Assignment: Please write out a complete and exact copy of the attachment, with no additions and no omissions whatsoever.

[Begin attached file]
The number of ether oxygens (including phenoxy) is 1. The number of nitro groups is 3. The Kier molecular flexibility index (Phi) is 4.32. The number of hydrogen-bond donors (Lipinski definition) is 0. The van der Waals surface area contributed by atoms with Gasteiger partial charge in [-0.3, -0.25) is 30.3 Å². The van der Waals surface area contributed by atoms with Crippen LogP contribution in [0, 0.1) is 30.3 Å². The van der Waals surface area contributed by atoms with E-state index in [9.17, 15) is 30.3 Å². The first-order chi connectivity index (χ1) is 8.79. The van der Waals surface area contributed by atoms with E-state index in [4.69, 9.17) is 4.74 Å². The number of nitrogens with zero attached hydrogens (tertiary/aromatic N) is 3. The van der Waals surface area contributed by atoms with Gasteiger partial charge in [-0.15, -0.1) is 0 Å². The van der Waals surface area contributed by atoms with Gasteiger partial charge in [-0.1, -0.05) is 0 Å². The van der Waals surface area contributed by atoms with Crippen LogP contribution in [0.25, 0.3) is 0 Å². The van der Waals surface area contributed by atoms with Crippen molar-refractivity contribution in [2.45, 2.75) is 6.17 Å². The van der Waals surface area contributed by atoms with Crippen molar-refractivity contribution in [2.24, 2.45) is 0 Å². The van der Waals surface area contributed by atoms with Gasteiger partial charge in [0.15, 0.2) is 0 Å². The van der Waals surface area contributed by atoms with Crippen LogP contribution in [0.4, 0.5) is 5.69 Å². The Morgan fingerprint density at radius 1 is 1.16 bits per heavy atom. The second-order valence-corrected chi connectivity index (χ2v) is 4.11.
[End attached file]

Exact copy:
The number of ether oxygens (including phenoxy) is 1. The number of nitro groups is 3. The Kier molecular flexibility index (Phi) is 4.32. The number of hydrogen-bond donors (Lipinski definition) is 0. The van der Waals surface area contributed by atoms with Gasteiger partial charge in [-0.3, -0.25) is 30.3 Å². The van der Waals surface area contributed by atoms with Crippen LogP contribution in [0, 0.1) is 30.3 Å². The van der Waals surface area contributed by atoms with E-state index in [9.17, 15) is 30.3 Å². The first-order chi connectivity index (χ1) is 8.79. The van der Waals surface area contributed by atoms with E-state index in [4.69, 9.17) is 4.74 Å². The number of nitrogens with zero attached hydrogens (tertiary/aromatic N) is 3. The van der Waals surface area contributed by atoms with Gasteiger partial charge in [-0.15, -0.1) is 0 Å². The van der Waals surface area contributed by atoms with Gasteiger partial charge in [-0.1, -0.05) is 0 Å². The van der Waals surface area contributed by atoms with Crippen LogP contribution in [0.25, 0.3) is 0 Å². The van der Waals surface area contributed by atoms with Crippen molar-refractivity contribution in [2.45, 2.75) is 6.17 Å². The van der Waals surface area contributed by atoms with Crippen molar-refractivity contribution in [2.24, 2.45) is 0 Å². The van der Waals surface area contributed by atoms with Gasteiger partial charge in [0.15, 0.2) is 0 Å². The van der Waals surface area contributed by atoms with Crippen LogP contribution in [0.4, 0.5) is 5.69 Å². The Morgan fingerprint density at radius 1 is 1.16 bits per heavy atom. The second-order valence-corrected chi connectivity index (χ2v) is 4.11.